“Transformation as a word almost becomes synonymous with attempts to get things approved internally or accelerate an initiative,” he says. “But it’s often misleading, because every industry is delivering massive operational changes, and not all of these have enough dramatic effect to be labelled transformational.
“Transition is often a better word; it implies a more definitive one-way movement to a new state. But, before you can judge if an organisation has an inherent transition or transformation capability in its blood, you need to review the people and culture within an organisation; do people see transition (or transformation) as a one-time thing or an ongoing operational mode.”
“There are some people that do see it as a one-off and that eventually, the ‘transformation’ elastic stops stretching and you can often return to the same cultural state you were in prior to this journey.”
Despite being a technologist by trade, Clayson is the first to admit that in actual fact the technology is often not the hardest part of a transformation – it is most certainly the culture and the DNA of the business that needs the most energy and commitment to achieve success.
In order to define what the end-state transition will be for a business, it is necessary to understand an organisation’s own propensity to be able to continuously change and define the initial end state strategically, and then question how people and culture can be positioned so transition becomes iterative.
With SSE’s migration journey, Clayson finds himself navigating the complex nature of change and calling back on his experience across multiple sectors to be able to do so effectively.
During his early days within the telecommunications industry, the UK had introduced further deregulation which saw an explosion of new entrants in the market. Fast forward to recent years, and most, if not all, of these entrants have been acquired by multinational telecoms companies. A similar shift has happened in the banking and financial sector, with smaller start-up banking companies offering new and exciting services and solutions, and then slowing down as they scale with some being ‘caught’ or acquired by the larger incumbents. But what of the energy sector?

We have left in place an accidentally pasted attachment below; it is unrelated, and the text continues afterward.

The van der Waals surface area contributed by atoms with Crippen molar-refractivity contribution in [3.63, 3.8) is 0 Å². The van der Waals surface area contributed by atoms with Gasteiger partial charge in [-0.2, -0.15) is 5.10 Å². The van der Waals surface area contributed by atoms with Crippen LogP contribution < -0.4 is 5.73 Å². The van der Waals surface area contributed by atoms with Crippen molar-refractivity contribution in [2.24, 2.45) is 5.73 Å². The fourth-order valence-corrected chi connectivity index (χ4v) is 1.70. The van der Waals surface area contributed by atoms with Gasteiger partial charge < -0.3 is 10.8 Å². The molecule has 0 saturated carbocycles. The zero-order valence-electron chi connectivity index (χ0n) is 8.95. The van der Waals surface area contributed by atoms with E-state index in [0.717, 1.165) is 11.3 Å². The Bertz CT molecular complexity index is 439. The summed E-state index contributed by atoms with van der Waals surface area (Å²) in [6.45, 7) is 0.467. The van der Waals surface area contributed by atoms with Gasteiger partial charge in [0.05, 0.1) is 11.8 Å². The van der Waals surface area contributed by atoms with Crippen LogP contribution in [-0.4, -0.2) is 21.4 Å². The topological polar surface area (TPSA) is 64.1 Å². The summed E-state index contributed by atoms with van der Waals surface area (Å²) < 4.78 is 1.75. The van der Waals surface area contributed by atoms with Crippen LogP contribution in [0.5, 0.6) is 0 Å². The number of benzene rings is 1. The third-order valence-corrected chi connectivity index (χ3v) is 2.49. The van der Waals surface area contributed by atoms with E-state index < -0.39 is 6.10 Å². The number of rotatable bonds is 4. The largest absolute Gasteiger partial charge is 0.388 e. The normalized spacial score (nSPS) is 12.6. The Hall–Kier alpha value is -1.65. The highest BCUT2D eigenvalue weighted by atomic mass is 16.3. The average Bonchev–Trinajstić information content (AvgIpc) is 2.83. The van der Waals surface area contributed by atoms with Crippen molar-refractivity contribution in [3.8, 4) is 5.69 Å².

“Energy has been somewhat behind the curve on this journey,” says Clayson. “Around 2009, long after telecoms had mainly consolidated we saw the early entrant energy providers beginning to take some market share but in recent years, while some have really thrived, many have found themselves struggling to survive. Larger energy companies (and some of the thriving start-ups) are now acquiring these smaller brands and taking on their customers. It’s a cycle we’ve seen across all industries.”
What is interesting about this inevitable cycle is the bigger picture it reveals. Despite the start-ups and new entrants disrupting the market, consolidations and the huge changes that have been made within the existing incumbents, Clayson believes that things could have been different if only the incumbents had spent more time understanding the customer.
“If they had been more attuned to what the customer needed, those new entrants would have struggled to get a foothold in the industry,” he says. “The transformation (transition) and change that we are seeing in the industry today would have happened earlier and benefitted the customer.”
With constantly evolving marketplaces, thanks to new entrants and the developments of the incumbents, the modern customer has more choice than ever before. They are informed and do not necessarily have to move to a new bank, energy provider, or telco for a new offering. A customer’s existing suppliers are now more likely to offer what they need. The telecommunications and banking sectors have what Clayson describes as an ‘inertia’; customers who rarely move, they’re seen as very brand loyal. Clayson also feels many transformations fall into the trap of thinking about the process as a set of figures laid out on a spreadsheet, wherein the transformation will take a company from A to B and achieve certain measurable outcomes along the way. But, as Clayson has noted, it’s not that simple and it’s hugely important to consider the cultural changes and the people involved in transformation.